The other day, my friends and I stumbled into an impromptu discussion about things of a generally lustful nature. I'll spare you the details of that somewhat sordid discussion, but one of the highlights of that conversation was the partial-phrase, "I might be magic."  After the laughter and hi-jinks faded, I found myself thinking about that conversation and how just that phrase linked to another conversation I had with a friend over a late dinner at Magnolia. 

Much has been made, as I find myself in the waning years of my thirties, of my "settling down." I don't put nearly as much pressure on myself compared to the pressures placed on me by others. Make no mistake about it, I love love. I love the very concept of it. And when it's firing on all cylinders and two people make a sincere, deep investment in each other, I am in awe. It's MAGIC. And I want that for myself. I also, however, have an abundance of stubborn defiance coupled with an absurd (and probably unwise) streak of patience when it comes to accepting anything other than MAGIC.

Too often, in my family life, and in the lives of others around me, I've seen people get to a point in their lives where they are completely exasperated. For some people that happens in about three months...for others it may take as many as 20 years. But they reach this point where they look around with general fatigue and utter, "I guess this is as good as it gets." And they jump into the next thing, committed to making it work despite some already glaring warning signs that perhaps this isn't the ship to jump on. 
And then, as is inevitable, the strains of living start putting weight on already weakened supports. That's when the real work begins. That's when you find out how deep your love goes. When you love someone even though in that moment, you don't "like" them. Because every day ain't a rainbow.

I guess in my "senior years" I've come to learn a lot about myself. My flaws. My strengths. The things I can make concessions on, as well as the things I cannot. I know what my happiness looks like, and I try to create a life and environment that brings me more happiness than grief. As I consider sharing that space...I study people. I get to know them, but not in the ways they are trying to show me, but what's inside. Not what they say. What they don't say. Not the overt, but the quiet that lives in all of us. The good, the bad and the ugly. And when it feels right/familiar in a deeply intuitive way, I make myself available so that they can get to know me.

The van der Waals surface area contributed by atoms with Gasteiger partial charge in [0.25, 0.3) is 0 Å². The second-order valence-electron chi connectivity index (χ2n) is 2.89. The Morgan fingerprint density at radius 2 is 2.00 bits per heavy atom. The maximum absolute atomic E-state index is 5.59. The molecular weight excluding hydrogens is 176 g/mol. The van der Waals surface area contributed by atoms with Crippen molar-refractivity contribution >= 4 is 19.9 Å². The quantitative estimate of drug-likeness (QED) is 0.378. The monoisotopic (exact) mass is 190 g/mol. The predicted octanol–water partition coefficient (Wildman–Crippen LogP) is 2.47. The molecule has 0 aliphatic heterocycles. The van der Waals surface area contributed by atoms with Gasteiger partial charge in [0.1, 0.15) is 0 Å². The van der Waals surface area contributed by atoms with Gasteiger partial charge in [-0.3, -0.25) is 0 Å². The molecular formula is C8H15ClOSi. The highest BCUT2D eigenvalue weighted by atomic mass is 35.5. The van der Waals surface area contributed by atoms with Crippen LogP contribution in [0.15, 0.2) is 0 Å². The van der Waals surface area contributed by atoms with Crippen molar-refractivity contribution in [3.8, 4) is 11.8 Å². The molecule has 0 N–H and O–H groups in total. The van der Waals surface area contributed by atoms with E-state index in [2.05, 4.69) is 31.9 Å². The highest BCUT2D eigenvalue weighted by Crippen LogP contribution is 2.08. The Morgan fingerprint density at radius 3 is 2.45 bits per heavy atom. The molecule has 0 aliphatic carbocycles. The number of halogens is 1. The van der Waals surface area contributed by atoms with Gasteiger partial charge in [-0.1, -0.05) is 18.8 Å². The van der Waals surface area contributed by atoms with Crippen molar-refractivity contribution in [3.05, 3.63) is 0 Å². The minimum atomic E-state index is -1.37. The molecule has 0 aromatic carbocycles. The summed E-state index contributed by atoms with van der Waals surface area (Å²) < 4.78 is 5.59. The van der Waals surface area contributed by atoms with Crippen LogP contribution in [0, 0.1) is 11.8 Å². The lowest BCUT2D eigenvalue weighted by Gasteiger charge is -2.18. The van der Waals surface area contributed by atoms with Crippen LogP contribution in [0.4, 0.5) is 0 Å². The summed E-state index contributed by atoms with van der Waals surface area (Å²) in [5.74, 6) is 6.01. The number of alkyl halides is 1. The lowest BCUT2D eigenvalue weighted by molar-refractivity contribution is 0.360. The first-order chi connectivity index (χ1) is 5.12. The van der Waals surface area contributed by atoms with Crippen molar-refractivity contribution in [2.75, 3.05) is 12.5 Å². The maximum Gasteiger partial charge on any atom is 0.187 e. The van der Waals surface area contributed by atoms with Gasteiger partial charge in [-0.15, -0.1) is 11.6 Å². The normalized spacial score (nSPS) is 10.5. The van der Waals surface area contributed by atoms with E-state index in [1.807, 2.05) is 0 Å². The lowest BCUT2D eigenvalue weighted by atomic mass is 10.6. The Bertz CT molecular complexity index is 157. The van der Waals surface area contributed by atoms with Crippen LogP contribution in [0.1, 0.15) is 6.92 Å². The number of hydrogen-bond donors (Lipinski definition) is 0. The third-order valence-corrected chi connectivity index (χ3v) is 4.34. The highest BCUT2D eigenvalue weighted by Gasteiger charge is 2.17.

But I am cautious. Always cautious. My peace of mind, and a serene, love filled living space are extremely precious to me. In fact...they are sometimes all that can stabilize me in an otherwise topsey-turvy world. Before I let someone into that space, I look within and ask if it's right. Not perfect. But right. And if it doesn't feel right, I feel no inclination to make that round peg fit in the square hole. I don't feel the crushing weight of old age closing in on me telling me I will die alone in a pool of my own isolation. I don't feel the need to "make do." I enjoy myself enough that I don't require company to feel okay. 

I have had a taste of big love. BIG love. And I am willing to sacrifice everything for that. Children. A white picket fence and the "farcical hetero American dream" (called hetero cuz you know, my gay brothers and sisters don't get to legally experience this joy, we'll get into that bullshit later). Everything I've learned in studying people and myself has taught me that if you cannot feel secure, free, content, and at peace in your own home with the person who shares that space with you -- happiness and that "hetero American dream" is nothing but an illusion. It becomes a fiction that you work to manifest for others, when you don't truly feel it for yourself. I'm not a commitment phobe...but I tell you what, I'm deathly afraid of living that illusion.

If I am going to have happiness in this life via relationship?  It will be right. Not for my parents, not for my friends, not for the people who think they have a vested interest in what my life "looks like." It will be right for me. Why? Because settling has never been my nature. I want big love that fits all my imperfections. I believe I can have that, because I know that's when I give the very best of me. No matter how long it takes, I know that it's available to me.

Cuz I might be magic.